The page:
Primary care physician relationships were once deemed the most sacred in the healthcare system. Long considered the gatekeeper of medical services, plan members built loyal, trusting relationships with these providers, who in turn acted as “quarterbacks” for their patients’ healthcare needs. Like a general contractor overseeing a large construction project, primary care physicians (PCPs) directed members to the appropriate specialists, prescription drugs and hospital systems – and followed up with their patients to ensure medical needs were being met. In fact, the entire health maintenance organization (HMO) model was predicated upon the referral discretion of the PCP; as have more recent iterations of this delivery model through “medical homes” and value-based relationships.
Viewpoints from Adam Okun
But, the last few years have not been kind to this relationship.
Initially, onsite and near-site clinics began offering members alternative venues to seek primary care closer to their offices. Then came the advent of telemedicine which further diverted members from their PCPs. Finally, urgent care centers proliferated, further siphoning off primary care visits.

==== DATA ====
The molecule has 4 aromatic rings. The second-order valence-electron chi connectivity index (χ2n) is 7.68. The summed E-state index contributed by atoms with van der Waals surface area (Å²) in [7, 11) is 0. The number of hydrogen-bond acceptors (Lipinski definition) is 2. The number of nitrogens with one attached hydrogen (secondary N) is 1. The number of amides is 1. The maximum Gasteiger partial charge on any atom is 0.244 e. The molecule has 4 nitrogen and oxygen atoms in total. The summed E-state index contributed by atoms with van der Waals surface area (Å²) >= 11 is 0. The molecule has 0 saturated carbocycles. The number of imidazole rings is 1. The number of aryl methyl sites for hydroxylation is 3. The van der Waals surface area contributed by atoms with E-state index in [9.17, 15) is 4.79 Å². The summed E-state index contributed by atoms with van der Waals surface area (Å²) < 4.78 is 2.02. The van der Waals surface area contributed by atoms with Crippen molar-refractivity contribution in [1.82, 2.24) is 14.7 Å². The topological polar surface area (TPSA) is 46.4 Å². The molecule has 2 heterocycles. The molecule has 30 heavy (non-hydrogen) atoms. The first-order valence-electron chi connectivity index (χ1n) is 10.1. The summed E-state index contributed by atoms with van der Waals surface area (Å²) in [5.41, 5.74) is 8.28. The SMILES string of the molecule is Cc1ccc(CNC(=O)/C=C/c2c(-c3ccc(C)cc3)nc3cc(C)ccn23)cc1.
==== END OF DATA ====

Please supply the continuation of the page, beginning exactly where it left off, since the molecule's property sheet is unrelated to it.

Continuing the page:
Now Amazon has entered the space, putting more pressure on the current model for the delivery of primary care.
Amazon’s new model, just unveiled over the last few months, intends on sending nurses on-demand to the member’s house. Like home delivery of Amazon packages, if an initial telemedicine visit proves unsuccessful in resolving the patient’s issues, Amazon will be delivering clinicians to the home where they will perform routine primary care and issue prescriptions (filled, of course, by Amazon pharmacy). Similar concepts have been in operation with companies like Heal, Employ Health and SOS Doctor House Call, but the Amazon entrance is sure to shake up this market.
Many logistics still need to be worked out – including how Amazon will coordinate with the underlying medical plan, what happens when more serious services are needed and the underlying pricing structure.
But make no mistake about it, the PCP’s role as gatekeeper to the healthcare system is under intense market threat. Whether this results in overall health improvement is yet to be determined, but the evolution continuing over the coming years will certainly be interesting. Stay tuned.
EPIC offers these opinions for general information only. EPIC does not intend this material to be, nor may any person receiving this information construe or rely on this material as, tax or legal advice. The matters addressed in this article and any related discussions or correspondence should be reviewed and discussed with legal counsel prior to acting or relying on these materials.
Northeast Region Employee Benefits Practice Leader – New York, NY